September 27, 2016 | Written by: Aurokumar Das
IoT and Big Data in rail transportation
It’s a little known fact that rail transportation is one of the earliest adopters of IoT and Big Data. Already sensors and devices along rail tracks are helping keep rail systems safe and secure. Increasingly, operators are also using data generated from train station turnstiles, entrances and temperature sensors, for example, to optimize business. Below are some of the ways data is helping retain customers and generate more revenue.
Data is being used for predictive maintenance. This helps staff identify maintenance issues before they impact operations, revenue or safety.
In addition, rail operators use data to reduce rail congestion. For example, data on peak hour ridership, areas with the most traffic, and data collected from entrances, exits, and speed gates can help operators optimize train schedules.
Thirdly, with analytics such as queue management and direction flows combined with video analytics, operators can also make decisions on where to deploy staff during peak times in order to ensure better customer service.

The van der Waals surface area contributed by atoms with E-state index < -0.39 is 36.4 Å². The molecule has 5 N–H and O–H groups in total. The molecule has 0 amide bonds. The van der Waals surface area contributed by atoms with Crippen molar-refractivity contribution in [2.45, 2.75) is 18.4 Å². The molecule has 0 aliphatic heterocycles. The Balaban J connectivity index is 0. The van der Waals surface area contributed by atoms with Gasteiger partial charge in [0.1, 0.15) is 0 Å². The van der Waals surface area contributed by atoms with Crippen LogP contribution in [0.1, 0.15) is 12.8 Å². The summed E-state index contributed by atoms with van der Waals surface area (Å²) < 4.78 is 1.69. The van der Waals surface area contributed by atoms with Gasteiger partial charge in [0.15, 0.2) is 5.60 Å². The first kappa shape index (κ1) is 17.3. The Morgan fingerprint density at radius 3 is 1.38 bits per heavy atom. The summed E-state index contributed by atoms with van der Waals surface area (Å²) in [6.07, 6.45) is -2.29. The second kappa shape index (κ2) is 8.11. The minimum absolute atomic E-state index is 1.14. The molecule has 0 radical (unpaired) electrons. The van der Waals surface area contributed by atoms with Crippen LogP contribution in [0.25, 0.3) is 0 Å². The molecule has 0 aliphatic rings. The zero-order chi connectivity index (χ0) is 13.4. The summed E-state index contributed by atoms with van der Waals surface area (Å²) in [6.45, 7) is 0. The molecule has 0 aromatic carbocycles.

Know more about customers
Ultimately, Big Data from rail sensors can help operators learn more about their customers. This way they can come up with focused and targeted marketing strategies to optimize revenue and deliver a more personalized customer experience. “The opportunity exists for station operators to adopt cognitive computing capabilities to re-route trains, inform passengers of their choices and alternatives, and provide real-time updates through text, social media and other channels,” said Keith W. Dierkx, Global Industry Leader for Rail at IBM. “Our studies have shown us that timely and correct information combined with providing alternatives drives much higher traveler satisfaction.”
And operators can now take data-driven personalization efforts a step further. “It is now possible for a passenger to share his or her calendar with the system, so it knows the passenger’s departure time and what meetings are planned at the end of the journey. By interpreting this data, the cognitive system knows how to interact with the passenger in real-time to make a restaurant suggestion, offer an earlier train or an alternate route and propose a quiet place to hold the meeting once the passenger has arrived at his or her destination,” Dierkx said.
Read the whole article on asmag.com.
For more information about IBM travel and transportation industry expertise, please visit www.ibm.com/industries/traveltransportation/